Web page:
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Colesy

You folks scare the junk out of me

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Filed: Country: Romania
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I have a friend, from Romania, who is not well off financially. I'd love to visit Bucharest, but it, at the time, seemed more sensible for her to visit first as I have nearly 6 months of vacation days saved up. We're figuring 4-5 months of goofing off all on my dime. We had planned to hit Philly (closest to me), Washington, Pittsburgh, MD, Dayton, and NYC as well as a cabin that is owned by a group I belong to. I never would have imagined the types of grief folks here have gone through just to have a friend come to share the sights.

The problem, from what I see, is her lack of having a dreamjob, a house, and a lack of many family members. She has a Mom nearby and she left a job teaching English to elementary school Romanians. The cost will be mostly mine. She has a few thousand rubles in her account. I made the invite, I feel like I should shoulder most of the costs (as well as most of the trips being my idea).

From what I've read, this is Red Flag central. Is there any way to allow her to visit? She will surely be returning home, but I'd love if she visited again in a year or two.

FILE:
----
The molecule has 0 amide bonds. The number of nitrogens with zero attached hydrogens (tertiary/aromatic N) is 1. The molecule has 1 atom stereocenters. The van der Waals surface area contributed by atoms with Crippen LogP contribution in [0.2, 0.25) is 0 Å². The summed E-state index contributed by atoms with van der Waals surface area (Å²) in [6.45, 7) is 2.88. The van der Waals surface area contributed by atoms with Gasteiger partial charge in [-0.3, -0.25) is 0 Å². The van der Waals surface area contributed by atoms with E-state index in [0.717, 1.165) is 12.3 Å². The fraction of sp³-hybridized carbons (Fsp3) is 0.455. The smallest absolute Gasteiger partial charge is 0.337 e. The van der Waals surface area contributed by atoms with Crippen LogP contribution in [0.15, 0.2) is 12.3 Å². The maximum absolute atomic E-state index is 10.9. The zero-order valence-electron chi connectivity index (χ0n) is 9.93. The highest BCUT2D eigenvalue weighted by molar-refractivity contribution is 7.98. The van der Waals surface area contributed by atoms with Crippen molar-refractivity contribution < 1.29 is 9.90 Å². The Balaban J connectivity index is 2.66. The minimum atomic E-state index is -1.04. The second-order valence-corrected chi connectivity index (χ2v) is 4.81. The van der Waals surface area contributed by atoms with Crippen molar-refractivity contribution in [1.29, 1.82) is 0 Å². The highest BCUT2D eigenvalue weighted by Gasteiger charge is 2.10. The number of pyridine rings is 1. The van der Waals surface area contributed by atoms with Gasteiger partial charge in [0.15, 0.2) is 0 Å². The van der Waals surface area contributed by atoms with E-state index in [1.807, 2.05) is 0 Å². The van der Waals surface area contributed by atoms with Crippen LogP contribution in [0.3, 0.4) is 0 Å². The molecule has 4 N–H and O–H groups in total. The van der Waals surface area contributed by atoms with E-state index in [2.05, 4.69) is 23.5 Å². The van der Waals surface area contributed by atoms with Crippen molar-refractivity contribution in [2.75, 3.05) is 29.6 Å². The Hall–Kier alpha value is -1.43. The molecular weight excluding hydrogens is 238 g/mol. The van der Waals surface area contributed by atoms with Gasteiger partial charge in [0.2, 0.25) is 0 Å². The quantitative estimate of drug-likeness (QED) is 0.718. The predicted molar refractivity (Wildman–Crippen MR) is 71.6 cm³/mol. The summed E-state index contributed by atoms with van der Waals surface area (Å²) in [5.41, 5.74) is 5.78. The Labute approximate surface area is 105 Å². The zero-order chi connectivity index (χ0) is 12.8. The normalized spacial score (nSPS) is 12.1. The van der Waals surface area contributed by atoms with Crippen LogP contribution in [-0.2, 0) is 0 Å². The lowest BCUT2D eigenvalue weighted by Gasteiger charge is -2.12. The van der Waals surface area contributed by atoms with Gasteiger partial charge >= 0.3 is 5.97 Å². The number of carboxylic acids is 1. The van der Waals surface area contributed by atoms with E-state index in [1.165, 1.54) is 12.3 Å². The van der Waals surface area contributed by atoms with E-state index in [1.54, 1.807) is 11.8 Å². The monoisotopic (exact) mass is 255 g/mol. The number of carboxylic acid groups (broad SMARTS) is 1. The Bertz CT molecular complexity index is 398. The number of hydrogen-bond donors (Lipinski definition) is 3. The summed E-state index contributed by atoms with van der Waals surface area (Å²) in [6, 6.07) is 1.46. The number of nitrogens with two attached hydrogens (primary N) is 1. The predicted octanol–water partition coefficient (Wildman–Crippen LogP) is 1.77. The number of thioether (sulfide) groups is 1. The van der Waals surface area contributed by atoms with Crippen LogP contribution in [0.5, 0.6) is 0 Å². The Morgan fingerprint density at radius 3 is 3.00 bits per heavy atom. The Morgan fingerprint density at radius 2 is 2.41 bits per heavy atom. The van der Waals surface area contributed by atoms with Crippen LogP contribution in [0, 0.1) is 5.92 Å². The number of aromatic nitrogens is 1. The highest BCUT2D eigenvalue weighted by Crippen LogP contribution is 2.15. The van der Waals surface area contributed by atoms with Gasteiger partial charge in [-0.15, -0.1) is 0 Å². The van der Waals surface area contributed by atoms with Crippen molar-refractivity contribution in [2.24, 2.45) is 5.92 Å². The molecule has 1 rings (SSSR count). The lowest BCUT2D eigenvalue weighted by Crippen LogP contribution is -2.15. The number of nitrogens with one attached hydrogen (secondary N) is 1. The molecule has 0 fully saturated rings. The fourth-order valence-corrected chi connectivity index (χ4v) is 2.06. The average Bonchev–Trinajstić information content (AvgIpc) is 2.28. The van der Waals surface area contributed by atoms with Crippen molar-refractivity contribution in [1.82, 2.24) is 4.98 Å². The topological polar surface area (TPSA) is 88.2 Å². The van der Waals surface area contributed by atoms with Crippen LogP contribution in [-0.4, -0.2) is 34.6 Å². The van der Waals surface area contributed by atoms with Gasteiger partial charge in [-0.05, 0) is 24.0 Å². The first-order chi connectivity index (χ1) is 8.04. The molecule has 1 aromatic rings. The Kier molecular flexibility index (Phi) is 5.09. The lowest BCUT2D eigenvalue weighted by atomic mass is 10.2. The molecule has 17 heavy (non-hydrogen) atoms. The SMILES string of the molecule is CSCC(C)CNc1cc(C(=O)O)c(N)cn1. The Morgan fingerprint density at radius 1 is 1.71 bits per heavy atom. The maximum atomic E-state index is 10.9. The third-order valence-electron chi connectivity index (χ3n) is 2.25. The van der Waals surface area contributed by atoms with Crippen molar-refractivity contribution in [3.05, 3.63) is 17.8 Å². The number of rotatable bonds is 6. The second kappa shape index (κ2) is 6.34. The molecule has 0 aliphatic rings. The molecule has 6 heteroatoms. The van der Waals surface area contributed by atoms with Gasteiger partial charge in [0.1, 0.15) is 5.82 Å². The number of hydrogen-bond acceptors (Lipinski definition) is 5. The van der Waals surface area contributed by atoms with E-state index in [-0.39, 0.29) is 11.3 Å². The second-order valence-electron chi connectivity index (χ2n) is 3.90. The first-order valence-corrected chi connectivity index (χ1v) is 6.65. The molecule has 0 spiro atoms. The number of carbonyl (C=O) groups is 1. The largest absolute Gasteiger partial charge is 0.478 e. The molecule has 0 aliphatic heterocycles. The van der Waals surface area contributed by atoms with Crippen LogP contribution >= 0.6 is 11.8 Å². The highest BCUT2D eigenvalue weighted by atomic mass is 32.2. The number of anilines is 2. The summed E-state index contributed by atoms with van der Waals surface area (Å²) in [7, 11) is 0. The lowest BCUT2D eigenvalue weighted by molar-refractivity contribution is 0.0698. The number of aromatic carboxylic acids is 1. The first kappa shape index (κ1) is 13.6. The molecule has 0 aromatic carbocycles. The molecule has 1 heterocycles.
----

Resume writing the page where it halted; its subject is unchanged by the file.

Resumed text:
Has anyone else dealt with this?

I'm new to this. I've only been to the 18 states and my only trip outside the US was to the Dominican Republic. How has everyone else dealt with this?

Best wishes,

Colesy

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Filed: Citizen (apr) Country: Russia
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There is a chance she could get a visa, but it is not a great chance. Probably less than 50/50. Only one way to find out and that is to have her apply.

You should be thinking more about going there to visit as this is how most of us have dealt with the problem,

.


If at first you don't succeed, then sky diving is not for you.

Someone stole my dictionary. Now I am at a loss for words.

If Apple made a car, would it have windows?

Ban shredded cheese. Make America Grate Again .

Give a man a fish and he will eat for a day.  Deport him and you never have to feed him again.

I started out with nothing, and I still have most of it.

I went bald but I kept my comb.  I just couldn't part with it.

My name is Richard Edward but my friends just call me DickEd

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Filed: Country: Vietnam (no flag)
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I have a friend, from Romania, who is not well off financially. I'd love to visit Bucharest, but it, at the time, seemed more sensible for her to visit first as I have nearly 6 months of vacation days saved up. We're figuring 4-5 months of goofing off all on my dime. We had planned to hit Philly (closest to me), Washington, Pittsburgh, MD, Dayton, and NYC as well as a cabin that is owned by a group I belong to. I never would have imagined the types of grief folks here have gone through just to have a friend come to share the sights.